Is India the next hotbed for baseball talent?

16 Comments

When you mention “baseball in India,” the only thing most people think of is Rinku Singh and Dinesh Patel, those guys who won MLB contracts after winning a reality show several years ago. But there are people trying to grow the game in India beyond that somewhat gimmicky episode:

Indian Raunaq Sahni and his American friend Jackson Golden have launched Grand Slam Baseball – an umbrella initiative aiming to bring the various Indian fringe baseball teams, associations and enthusiasts under one umbrella and grow the sport at the grass root level.

Talking about how the initiative began, Jackson Golden says, ‘I lived in Delhi for 16 years and played baseball here with friends and at the American Embassy. But hardly anyone here knew about the sport or had facilities to play. So I came back from college in the US to start this initiative.’

The story has the familiar “Indians love cricket and cricket skills translate well to baseball, so India is bound to become a baseball hotbed eventually” kind of talk.  And, with the caveat that I think it would be awesome if a new baseball talent source like India started producing prospects, color me dubious that it will happen any time soon.

Just reverse the thinking: “Americans love baseball and baseball skills translate well to cricket, so America is bound to become a cricket hotbed eventually.” It doesn’t really make sense, does it? It doesn’t because it takes more than a population base with roughly analogous skills. It takes interest and a culture and incentives that are in place for the talent to take advantage of. We see this even within different American regions: way more baseball talent comes from Texas and California than comes from Pennsylvania. Why? Culture, intensity of the amateur baseball community, weather and a bunch of other things.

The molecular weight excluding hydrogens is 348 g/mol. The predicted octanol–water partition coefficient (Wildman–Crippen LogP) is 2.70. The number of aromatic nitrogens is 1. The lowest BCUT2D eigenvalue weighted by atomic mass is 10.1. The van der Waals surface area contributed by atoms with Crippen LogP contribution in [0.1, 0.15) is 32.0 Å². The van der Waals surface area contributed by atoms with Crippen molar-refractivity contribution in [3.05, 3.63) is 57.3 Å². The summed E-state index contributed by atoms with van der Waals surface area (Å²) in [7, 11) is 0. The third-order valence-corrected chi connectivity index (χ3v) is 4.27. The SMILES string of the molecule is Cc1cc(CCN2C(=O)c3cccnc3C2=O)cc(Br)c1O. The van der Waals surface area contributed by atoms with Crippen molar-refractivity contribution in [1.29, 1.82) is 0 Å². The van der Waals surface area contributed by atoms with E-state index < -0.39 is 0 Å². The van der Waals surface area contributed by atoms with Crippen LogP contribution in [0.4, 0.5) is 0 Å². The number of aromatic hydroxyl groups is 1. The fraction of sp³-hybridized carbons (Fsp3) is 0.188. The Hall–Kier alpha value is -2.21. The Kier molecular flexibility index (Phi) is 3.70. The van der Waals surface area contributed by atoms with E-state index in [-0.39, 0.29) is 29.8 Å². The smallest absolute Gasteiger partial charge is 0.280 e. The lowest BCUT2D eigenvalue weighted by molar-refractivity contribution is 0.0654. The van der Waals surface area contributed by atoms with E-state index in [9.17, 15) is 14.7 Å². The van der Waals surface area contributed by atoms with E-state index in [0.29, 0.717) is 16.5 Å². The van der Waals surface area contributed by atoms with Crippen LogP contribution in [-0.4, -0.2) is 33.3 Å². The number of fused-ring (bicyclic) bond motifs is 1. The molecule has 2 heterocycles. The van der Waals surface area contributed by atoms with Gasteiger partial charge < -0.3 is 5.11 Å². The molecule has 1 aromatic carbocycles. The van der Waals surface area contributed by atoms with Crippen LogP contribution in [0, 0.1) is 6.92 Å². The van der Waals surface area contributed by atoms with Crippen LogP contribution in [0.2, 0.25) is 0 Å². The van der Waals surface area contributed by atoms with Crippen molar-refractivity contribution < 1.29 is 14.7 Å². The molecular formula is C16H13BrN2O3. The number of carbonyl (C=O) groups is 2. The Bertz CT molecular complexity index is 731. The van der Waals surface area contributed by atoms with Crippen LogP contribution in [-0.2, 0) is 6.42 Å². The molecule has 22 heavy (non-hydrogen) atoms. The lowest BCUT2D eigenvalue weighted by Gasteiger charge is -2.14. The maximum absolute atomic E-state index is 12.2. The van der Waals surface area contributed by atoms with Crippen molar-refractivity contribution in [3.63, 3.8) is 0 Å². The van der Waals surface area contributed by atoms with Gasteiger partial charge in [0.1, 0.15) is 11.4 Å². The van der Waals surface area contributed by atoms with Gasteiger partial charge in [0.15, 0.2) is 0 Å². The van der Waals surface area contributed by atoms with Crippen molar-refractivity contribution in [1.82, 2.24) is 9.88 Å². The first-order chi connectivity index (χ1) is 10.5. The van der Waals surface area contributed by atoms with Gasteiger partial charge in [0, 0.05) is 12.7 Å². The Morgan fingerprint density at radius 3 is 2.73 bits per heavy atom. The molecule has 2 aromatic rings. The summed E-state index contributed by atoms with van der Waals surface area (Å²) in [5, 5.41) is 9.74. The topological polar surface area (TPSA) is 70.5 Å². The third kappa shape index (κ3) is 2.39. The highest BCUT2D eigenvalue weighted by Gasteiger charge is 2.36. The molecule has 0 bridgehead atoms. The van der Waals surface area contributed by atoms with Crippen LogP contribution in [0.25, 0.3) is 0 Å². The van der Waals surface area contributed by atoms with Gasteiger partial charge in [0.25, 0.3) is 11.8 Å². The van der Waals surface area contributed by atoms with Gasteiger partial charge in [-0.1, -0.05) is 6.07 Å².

It’s be cool if baseball became a big thing in India. But why would any kid who is talented in baseball not try to make a go of it in cricket first, when that path is way more established? And if it’s because he can’t cut it in cricket, how great a baseball talent is he likely to be?

Reds, Raisel Iglesias agree to three-year contract

Kirk Irwin/Getty Images
1 Comment

The Reds announced on Wednesday that the club and pitcher Raisel Iglesias agreed to a three-year contract. Iglesias had been on a seven-year, $27 million contract signed in June 2014 and had two years with $10 million remaining. According to MLB.com’s Mark Feinsand, the new contract is worth $24.125 million, so it’s a hefty pay raise for Iglesias.

Iglesias, who turns 29 years old in January, has gotten better every season pitching out of the Reds’ bullpen. In 2018, he posted a 2.38 ERA with 30 saves and an 80/25 K/BB ratio in 72 innings. Over his four-year career, the right-hander has 64 saves with a 2.97 ERA and a 359/106 K/BB ratio in 321 2/3 innings.

Iglesias gets little fanfare pitching for the Reds, fifth-place finishers in each of his four years, but he is certainly among baseball’s better relievers. Signing him to a new three-year deal gives them some certainty at the back of the bullpen in the near future.

There was a bit of confusion regarding his previous contract, which allowed him to opt out and file for arbitration if eligible. Iglesias has three years and 154 days of service time, so his new contract essentially covers his arbitration-eligible years.